The MultiCharts mouse click keywords, like those for a click’s price or a click’s date and time, return accurate values only after a left or right click on the chart. But how can we figure out which mouse button was used?

In this article:

Mouse clicks and script calculations in MultiCharts

Mouse clicks can be programmatically processed when the ProcessMouseEvents attribute is enabled in the indicator or trading strategy (MultiCharts Wiki, 2012).

Then each click on the chart’s data series triggers a script calculation for the current bar. This makes sense because keywords like MouseClickPrice or MouseClickDateTime need to be accessible in the context of the current click — if the script would wait for the next price update before processing a click, another click might have already happened.

However, there is no mouse click keyword for determining whether a left or right mouse click happened. Luckily, we can use a script’s calculation reason for that.

Retrieving a script’s calculation reason in PowerLanguage

Why a script is calculated can be retrieved with the GetAppInfo() keyword together with the aiCalcReason argument (MultiCharts Wiki, 2014). Of the different values returned by GetAppInfo(aiCalcReason), two are related to mouse clicks: CalcReason_MouseLClick (when the calculation happens due to a left mouse click) and CalcReason_MouseRClick, which signals that a right mouse click initiated the calculation.

Tip: By using GetAppInfo(aiCalcReason) to see if a mouse click occurred, we can prevent accessing mouse click keywords when a click didn’t happen. For example, MouseClickPrice returns 0 without a mouse click – so we don’t want to use that keyword in calculations when no click happened.

By the way, even though right mouse clicks can be processed in PowerLanguage, they still trigger the pop-up window:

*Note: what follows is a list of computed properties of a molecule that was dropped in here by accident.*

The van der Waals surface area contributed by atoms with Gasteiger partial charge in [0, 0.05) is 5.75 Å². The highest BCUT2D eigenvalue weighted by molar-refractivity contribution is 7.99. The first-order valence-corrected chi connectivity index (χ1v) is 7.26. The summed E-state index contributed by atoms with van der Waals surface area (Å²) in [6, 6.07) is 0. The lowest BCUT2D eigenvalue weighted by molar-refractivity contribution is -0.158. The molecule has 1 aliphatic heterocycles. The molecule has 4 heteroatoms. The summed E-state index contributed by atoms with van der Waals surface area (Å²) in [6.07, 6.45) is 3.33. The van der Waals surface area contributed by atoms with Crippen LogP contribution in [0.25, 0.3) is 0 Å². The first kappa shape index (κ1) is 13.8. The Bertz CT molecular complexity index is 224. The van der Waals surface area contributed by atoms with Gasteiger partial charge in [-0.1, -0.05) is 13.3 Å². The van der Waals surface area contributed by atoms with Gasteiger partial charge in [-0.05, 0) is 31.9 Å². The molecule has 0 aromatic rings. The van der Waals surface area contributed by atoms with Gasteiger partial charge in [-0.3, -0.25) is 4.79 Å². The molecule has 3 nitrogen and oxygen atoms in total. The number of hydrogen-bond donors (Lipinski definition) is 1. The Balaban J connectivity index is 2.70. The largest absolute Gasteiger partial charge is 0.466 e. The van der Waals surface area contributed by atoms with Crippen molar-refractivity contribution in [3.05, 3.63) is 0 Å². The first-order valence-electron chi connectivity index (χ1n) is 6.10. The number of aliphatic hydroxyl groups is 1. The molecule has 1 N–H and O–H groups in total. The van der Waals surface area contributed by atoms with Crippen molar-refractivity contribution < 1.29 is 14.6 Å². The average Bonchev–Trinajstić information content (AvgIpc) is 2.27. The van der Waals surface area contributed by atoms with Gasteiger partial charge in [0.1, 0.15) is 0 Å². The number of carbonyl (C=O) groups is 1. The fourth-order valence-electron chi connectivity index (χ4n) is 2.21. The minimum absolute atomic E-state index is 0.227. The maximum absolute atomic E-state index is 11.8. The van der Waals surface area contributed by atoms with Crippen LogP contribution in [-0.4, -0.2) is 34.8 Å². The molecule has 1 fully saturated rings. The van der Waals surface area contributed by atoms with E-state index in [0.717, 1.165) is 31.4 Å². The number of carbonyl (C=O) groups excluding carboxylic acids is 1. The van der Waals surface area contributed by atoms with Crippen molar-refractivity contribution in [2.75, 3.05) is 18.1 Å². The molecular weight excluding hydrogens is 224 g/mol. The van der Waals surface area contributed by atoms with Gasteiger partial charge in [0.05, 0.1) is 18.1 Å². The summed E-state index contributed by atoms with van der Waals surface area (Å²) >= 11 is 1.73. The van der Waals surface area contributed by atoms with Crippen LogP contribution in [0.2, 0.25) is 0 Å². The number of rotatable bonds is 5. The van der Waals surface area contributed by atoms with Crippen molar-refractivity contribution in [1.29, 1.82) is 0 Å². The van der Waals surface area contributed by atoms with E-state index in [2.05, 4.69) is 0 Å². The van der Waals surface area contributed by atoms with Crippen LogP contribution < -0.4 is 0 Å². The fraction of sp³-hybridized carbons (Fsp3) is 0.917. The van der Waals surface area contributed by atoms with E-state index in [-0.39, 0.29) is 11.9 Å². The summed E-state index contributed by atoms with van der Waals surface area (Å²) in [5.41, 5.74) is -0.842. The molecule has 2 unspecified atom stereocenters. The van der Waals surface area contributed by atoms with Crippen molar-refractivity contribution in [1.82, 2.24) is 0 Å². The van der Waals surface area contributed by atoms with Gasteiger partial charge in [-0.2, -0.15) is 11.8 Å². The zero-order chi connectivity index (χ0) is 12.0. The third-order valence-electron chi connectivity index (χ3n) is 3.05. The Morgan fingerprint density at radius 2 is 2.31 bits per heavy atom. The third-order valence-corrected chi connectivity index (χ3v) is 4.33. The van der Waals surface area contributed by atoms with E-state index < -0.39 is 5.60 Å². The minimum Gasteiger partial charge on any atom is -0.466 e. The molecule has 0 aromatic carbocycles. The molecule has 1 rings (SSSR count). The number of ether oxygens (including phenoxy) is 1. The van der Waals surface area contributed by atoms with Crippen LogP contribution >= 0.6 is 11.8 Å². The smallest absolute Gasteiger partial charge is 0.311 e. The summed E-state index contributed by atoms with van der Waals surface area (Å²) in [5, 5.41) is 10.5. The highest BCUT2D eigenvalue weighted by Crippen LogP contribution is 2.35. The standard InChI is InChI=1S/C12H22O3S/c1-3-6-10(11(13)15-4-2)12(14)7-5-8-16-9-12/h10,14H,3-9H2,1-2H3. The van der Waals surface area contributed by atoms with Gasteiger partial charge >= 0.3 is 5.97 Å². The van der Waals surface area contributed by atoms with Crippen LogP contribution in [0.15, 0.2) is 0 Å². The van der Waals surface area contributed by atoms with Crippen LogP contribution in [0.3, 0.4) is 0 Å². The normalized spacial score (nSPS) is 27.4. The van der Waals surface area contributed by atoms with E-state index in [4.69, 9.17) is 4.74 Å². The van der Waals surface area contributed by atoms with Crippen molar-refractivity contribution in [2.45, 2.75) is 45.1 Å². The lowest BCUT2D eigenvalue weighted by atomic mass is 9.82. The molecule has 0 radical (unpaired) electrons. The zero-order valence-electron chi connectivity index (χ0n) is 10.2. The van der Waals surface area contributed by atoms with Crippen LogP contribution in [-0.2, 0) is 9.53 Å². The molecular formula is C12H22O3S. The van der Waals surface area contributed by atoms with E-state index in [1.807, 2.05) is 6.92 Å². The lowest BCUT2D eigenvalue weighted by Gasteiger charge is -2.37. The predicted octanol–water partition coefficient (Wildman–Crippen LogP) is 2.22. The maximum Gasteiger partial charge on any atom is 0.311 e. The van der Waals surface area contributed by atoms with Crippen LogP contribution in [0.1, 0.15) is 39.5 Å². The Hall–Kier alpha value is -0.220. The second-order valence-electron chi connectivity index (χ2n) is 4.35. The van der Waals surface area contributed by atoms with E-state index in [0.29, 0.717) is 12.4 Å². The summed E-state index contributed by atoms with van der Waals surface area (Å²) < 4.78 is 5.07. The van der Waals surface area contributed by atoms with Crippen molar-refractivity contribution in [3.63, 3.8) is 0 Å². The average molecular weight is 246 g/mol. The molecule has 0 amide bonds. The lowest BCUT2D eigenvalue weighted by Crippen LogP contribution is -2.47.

Mouse clicks; example of the right button in MultiCharts

This behaviour cannot be changed (Henry MultiCharts, 2012), making right mouse clicks less useful.

Differentiating between a left and right mouse click in MultiCharts

One way to use a script’s calculation reason is with a switch statement:

[ProcessMouseEvents = true];

switch (GetAppInfo(aiCalcReason)) begin

    case CalcReason_MouseLClick:
        Print("Left click @ ", NumToStr(MouseClickPrice, 5));

    case CalcReason_MouseRClick:
        Print("Right click @ ", NumToStr(MouseClickPrice, 5));

        Print("Received no click. MouseClickPrice = ",
            NumToStr(MouseClickPrice, 5));


//> Received no click. MouseClickPrice = 0.00000
//> Left click @ 1.20103
//> Left click @ 1.20784
//> Right click @ 1.27275
//> Received no click. MouseClickPrice = 0.00000
//> Right click @ 1.26915
//> Received no click. MouseClickPrice = 0.00000
//> Received no click. MouseClickPrice = 0.00000

After enabling mouse click processing, the switch statement evaluates GetAppInfo(aiCalcReason) and then directs code execution to one of three code blocks depending on the value of this keyword.

The first switch statement case is for the left mouse click (CalcReason_MouseLClick). Its code contains a Print() statement that outputs MouseClickPrice, converted to a five decimal string with NumToStr(). The second case processes right mouse clicks (CalcReason_MouseRClick) and also outputs the click’s price level.